(1625–1698) Danish mathematician
Bartholin, the son of Caspar and brother of Thomas Bartholin, who were both distinguished anatomists, was born in Roskilde, Denmark, and educated in Leiden and Padua, where he obtained his MD in 1654. After further travel in France and England he returned to Denmark in 1656 and held chairs in mathematics and medicine at the University of Copenhagen from 1657 until his death.
Bartholin worked on the theory of equations and with Olaus Romer made an unsuccessful attempt to calculate the orbits of the comets prominent in the late 1660s. He is however best remembered for his discovery of double refraction announced in his Experimenta crystalli Islandici disdiaclastici (1669). In it he described how Icelandic feldspar (calcite) produces a double image of objects observed through it. This discovery greatly puzzled scientists and was much discussed by Newton and Christiaan Huygens, who tried unsuccessfully to incorporate the strange phenomenon into their respective theories of light.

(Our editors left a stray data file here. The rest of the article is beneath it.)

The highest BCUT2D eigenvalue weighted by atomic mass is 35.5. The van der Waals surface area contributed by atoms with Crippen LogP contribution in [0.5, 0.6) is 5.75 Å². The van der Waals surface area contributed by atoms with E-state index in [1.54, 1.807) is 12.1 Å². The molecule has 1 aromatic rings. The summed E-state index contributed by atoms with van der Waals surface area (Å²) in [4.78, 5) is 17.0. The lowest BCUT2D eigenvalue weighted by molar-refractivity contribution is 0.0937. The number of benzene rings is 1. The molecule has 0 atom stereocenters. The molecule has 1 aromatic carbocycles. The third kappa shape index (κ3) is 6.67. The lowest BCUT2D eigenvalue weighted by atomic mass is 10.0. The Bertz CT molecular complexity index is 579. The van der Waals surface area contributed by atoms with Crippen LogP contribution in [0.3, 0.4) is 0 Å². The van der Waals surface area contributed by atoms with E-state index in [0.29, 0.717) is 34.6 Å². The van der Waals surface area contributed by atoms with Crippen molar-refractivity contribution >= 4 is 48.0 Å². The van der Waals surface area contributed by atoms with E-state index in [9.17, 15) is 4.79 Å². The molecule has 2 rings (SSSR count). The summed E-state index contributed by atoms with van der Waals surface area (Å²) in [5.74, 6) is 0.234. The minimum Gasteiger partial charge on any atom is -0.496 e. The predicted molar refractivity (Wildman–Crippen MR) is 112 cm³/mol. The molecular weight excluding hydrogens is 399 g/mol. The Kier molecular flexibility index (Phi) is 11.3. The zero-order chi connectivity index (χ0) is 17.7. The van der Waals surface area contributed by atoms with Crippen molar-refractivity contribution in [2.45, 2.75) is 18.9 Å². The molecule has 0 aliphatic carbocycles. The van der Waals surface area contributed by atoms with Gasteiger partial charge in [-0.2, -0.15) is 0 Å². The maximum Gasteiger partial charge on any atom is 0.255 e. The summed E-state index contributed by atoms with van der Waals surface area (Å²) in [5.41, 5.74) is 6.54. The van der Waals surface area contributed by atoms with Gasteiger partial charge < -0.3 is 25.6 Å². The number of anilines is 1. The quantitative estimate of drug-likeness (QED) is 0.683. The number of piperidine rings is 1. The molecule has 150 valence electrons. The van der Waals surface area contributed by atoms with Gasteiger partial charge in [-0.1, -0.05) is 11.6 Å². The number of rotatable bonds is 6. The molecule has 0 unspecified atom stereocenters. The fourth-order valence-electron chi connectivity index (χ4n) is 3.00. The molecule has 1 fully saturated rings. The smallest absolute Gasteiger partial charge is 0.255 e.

Double refraction proved remarkably recalcitrant to all proposed explanations for well over a century and it was only with the work of Etienne Malus on polarized light in 1808, and that of Augustin Fresnel in 1817, that Bartholin's observations could at last be understood.
Subjects: Science and Mathematics.